I glued up this red oak into a stave lamination some time ago when I turned a travel mug. At the time, I thought I’d be making another but then changed my mind. Since then this lamination has been in my shop, was part of moving to Utah, and is in the way. It is much like food left over from a sumptuous meal that is still in the refrigerator.
But it’s time to clean it out and enjoy it. Instead of another travel mug, I turned it into a set of stacking boxes finished with walnut oil. The set stands about nine inches tall and about 4 inches in diameter. Each box above the first is a lid to the box below it. Then I decorated another piece of wood to serve as the top lid. Each box is a slightly different diameter and a different height to accommodate different items, my wife may want to put in it.
To make this set of boxes, I had to fix a failed joint in the stair tread material. That joint was a factory joint. It’s a good thing it did not make it into a stairway. Then cut the lamination into sections and keep track of each to preserve grain orientation. I turned oak plugs to serve as the bottom for each box and the lid for the box below it.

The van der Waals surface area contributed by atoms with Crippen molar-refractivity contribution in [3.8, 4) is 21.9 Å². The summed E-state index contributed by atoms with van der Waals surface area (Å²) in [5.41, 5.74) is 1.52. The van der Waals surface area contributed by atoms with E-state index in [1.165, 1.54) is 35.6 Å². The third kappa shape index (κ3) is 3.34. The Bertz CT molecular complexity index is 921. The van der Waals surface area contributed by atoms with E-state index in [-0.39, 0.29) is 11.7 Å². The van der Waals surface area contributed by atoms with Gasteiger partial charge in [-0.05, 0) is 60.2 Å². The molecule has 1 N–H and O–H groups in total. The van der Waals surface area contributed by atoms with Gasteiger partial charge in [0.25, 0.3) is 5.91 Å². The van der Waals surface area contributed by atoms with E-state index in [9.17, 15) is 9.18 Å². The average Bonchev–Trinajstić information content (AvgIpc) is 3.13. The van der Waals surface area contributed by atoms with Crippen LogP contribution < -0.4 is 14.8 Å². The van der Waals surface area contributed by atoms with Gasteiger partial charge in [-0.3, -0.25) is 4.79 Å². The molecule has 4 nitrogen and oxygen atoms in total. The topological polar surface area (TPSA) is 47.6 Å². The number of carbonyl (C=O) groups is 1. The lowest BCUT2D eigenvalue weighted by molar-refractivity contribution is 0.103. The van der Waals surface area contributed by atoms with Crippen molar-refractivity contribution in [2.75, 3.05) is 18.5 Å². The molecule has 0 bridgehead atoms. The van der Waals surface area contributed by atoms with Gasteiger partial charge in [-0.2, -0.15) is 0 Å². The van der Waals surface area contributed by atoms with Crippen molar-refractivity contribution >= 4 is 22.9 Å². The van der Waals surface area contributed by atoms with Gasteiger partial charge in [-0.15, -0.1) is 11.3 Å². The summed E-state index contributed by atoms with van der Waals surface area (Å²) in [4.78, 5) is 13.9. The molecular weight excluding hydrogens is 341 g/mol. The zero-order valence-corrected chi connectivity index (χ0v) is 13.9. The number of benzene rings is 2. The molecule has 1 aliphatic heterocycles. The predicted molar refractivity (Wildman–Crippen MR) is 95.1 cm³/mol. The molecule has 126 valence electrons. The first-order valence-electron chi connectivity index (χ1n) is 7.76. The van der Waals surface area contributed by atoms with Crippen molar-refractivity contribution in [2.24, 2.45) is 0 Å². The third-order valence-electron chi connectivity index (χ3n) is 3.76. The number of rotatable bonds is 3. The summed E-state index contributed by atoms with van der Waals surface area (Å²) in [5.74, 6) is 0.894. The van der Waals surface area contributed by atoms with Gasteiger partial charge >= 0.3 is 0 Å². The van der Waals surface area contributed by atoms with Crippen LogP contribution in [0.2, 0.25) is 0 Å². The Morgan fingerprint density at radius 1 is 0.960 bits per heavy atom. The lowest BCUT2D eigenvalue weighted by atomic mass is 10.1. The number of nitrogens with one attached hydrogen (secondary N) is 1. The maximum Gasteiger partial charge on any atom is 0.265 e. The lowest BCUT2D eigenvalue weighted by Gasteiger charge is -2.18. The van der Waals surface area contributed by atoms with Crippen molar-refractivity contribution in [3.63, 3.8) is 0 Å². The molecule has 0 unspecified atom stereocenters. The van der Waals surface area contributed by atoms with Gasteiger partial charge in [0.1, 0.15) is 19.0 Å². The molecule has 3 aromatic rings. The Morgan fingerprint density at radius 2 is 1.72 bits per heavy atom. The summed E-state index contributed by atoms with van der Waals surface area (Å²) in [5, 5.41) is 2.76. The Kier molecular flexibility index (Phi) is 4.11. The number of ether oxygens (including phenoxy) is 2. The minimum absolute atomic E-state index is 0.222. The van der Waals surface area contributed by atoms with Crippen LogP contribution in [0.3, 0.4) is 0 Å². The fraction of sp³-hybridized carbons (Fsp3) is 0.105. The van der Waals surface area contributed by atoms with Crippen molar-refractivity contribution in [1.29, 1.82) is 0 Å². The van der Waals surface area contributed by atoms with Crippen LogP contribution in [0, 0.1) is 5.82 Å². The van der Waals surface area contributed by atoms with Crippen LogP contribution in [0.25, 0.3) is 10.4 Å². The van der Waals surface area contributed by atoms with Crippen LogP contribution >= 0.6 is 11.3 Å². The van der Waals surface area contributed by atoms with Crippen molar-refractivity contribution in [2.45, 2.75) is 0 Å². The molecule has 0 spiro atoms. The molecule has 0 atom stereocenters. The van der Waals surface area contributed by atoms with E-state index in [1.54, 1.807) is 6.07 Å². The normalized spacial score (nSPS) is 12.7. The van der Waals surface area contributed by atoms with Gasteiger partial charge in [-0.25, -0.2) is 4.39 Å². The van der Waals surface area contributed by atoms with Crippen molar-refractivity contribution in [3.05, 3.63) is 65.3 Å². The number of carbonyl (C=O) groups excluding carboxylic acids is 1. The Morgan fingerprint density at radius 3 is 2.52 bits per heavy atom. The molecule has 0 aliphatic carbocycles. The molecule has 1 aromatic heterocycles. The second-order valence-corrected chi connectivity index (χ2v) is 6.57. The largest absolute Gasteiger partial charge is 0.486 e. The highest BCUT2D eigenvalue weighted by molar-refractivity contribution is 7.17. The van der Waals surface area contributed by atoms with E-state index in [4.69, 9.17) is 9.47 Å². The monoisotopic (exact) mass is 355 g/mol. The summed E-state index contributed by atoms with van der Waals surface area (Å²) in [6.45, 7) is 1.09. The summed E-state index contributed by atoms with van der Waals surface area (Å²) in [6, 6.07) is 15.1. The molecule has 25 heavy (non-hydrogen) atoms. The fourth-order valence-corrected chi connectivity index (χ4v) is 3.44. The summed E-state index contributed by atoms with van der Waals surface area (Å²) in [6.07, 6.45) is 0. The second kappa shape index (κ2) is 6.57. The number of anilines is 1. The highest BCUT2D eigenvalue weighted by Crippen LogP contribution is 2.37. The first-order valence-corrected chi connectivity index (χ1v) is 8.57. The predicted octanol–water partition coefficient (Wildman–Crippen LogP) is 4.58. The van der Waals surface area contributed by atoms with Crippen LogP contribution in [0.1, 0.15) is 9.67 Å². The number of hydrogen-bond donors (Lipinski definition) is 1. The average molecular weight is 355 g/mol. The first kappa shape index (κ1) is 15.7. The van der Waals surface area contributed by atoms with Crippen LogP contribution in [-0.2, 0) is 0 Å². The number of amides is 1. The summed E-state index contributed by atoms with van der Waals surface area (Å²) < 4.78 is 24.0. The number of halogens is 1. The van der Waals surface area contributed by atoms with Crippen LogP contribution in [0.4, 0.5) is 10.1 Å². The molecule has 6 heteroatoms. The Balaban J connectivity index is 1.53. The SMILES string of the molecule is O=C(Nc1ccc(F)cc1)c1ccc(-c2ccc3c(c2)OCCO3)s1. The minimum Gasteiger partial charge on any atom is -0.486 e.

It was a lot of tenon work with all the trial and error of fitting a tenon to a mortise – many times over.
I had a breakthrough when I needed to remove a flange of wood between the tenon serving as a bottom and the tenon opposite it (on the other side of the same piece of wood). Since it was also the wood riding on the face of my chuck jaws, I did not see, at first, how to remove the wood without damaging my tools or a very complicated process. The breakthrough was to cut a very small groove in the tenon serving as the base to the box. The sides of this tenon would be hidden once the bottom is glued into the sides. This groove then was sufficient for the dovetail jaws to grab. The gap that resulted was enough to remove the excess wood.
The lid is decorated using the Infinite Axis Chuck. That is the topic of next week’s video.